Tender at the Bone
Ruth Reichel, 1998
In fact, according to her account, Ruth might have followed the career path of a public health inspector. By 9 years of age she was warning guests away from her mother's toxic offerings, particularly worried about "the big eaters" and her favorite people as they neared the buffet, "willing them away from the casserole."
Unknowingly, I had started sorting people by their tastes. Like a hearing child born to deaf parents, I was shaped by my mother's handicap, discovering that food could be a way of making sense of the world.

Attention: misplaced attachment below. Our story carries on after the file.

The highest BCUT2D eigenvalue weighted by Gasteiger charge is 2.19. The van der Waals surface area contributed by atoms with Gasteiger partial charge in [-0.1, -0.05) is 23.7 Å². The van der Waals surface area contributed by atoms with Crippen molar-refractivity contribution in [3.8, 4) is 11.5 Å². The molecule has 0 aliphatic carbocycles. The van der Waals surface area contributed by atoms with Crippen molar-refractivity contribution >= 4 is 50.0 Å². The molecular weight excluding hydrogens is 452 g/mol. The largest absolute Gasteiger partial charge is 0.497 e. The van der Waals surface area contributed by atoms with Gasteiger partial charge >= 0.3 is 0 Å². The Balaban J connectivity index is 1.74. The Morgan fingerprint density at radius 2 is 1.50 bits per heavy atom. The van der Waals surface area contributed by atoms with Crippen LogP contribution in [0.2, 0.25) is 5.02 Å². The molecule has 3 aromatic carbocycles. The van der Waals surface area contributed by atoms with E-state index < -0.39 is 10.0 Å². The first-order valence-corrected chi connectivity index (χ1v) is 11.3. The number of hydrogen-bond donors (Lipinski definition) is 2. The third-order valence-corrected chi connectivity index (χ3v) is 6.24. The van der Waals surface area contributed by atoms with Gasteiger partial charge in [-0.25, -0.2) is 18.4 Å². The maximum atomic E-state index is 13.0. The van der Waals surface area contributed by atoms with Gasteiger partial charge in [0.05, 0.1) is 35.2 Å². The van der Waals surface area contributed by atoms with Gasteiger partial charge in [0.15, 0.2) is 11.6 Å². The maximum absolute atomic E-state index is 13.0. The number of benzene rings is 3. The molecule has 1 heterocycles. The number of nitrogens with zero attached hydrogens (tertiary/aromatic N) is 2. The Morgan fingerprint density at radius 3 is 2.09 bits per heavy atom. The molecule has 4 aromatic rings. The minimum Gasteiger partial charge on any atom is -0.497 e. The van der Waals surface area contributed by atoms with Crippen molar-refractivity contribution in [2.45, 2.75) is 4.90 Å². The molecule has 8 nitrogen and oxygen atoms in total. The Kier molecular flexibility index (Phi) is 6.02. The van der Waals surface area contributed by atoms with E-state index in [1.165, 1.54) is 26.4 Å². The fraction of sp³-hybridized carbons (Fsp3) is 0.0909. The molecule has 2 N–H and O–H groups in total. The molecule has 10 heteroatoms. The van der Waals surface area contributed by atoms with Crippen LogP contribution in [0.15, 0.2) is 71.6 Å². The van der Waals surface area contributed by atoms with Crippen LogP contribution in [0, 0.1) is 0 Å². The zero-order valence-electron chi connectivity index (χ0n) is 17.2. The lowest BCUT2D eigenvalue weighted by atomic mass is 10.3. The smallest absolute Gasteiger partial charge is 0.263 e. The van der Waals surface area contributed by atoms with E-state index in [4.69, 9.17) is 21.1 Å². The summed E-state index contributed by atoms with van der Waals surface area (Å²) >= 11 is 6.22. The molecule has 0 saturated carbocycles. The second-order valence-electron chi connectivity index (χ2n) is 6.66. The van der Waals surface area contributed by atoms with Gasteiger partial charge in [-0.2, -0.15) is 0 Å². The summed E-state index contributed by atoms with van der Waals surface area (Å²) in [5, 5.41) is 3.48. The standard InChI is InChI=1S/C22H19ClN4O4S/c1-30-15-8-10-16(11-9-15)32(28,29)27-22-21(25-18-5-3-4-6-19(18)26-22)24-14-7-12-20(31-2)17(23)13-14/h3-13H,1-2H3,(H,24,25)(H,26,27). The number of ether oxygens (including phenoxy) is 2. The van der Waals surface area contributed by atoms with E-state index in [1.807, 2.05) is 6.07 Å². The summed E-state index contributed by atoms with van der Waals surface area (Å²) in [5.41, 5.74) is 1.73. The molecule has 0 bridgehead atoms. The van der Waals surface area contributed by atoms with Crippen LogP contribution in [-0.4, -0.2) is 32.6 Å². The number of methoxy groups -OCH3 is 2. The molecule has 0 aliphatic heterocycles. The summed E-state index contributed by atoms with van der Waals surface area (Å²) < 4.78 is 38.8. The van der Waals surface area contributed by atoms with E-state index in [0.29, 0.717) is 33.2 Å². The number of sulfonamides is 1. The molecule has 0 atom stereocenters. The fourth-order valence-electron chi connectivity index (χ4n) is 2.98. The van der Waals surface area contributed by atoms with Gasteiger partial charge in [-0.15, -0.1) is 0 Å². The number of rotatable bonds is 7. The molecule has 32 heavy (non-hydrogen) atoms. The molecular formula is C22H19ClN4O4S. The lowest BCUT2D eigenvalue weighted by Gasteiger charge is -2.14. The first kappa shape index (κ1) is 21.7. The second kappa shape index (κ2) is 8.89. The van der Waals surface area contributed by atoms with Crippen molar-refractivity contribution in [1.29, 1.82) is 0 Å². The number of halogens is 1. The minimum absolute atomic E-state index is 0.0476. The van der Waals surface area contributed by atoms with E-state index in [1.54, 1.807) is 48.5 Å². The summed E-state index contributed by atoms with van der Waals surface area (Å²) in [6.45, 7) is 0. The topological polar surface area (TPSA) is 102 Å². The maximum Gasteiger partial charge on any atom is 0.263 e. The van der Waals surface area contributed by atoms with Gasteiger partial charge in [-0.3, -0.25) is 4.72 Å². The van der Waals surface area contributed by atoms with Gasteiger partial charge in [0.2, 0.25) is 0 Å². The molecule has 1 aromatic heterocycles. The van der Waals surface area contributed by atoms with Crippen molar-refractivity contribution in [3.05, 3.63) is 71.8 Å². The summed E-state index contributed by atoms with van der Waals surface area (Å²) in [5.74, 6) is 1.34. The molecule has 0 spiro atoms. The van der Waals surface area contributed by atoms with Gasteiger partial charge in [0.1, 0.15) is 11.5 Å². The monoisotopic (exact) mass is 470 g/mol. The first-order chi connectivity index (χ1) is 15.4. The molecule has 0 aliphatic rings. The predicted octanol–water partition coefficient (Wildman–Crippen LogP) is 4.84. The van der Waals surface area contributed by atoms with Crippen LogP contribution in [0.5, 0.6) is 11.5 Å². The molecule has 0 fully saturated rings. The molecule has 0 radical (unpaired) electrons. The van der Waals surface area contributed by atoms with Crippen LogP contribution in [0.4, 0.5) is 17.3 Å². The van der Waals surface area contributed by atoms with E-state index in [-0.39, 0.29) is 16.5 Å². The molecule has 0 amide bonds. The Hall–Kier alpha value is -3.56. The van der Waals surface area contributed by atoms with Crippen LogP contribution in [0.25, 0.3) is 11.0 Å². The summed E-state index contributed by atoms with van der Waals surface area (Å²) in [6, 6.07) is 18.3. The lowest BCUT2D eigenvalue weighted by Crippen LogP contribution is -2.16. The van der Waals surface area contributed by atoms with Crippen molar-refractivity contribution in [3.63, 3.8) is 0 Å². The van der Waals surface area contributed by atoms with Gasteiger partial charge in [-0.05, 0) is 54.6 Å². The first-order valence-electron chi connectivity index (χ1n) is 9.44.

Reichl's memoir makes for quick, delightful reading with a good dose of hilarity thrown in. But her story eventually reaches its tender point with her aging parents, particularly her long-suffering father who put up with a good deal from Ruth's zany mother, a diagnosed manic-depressive. To escape, Ruth takes off for distant parts, putting 3,000 miles between herself and her mother, only to be called home occasionally to help get her parents through another crisis.
This is delectable fare served up by Reichl. I recommend it highly—a delightful, fun read.
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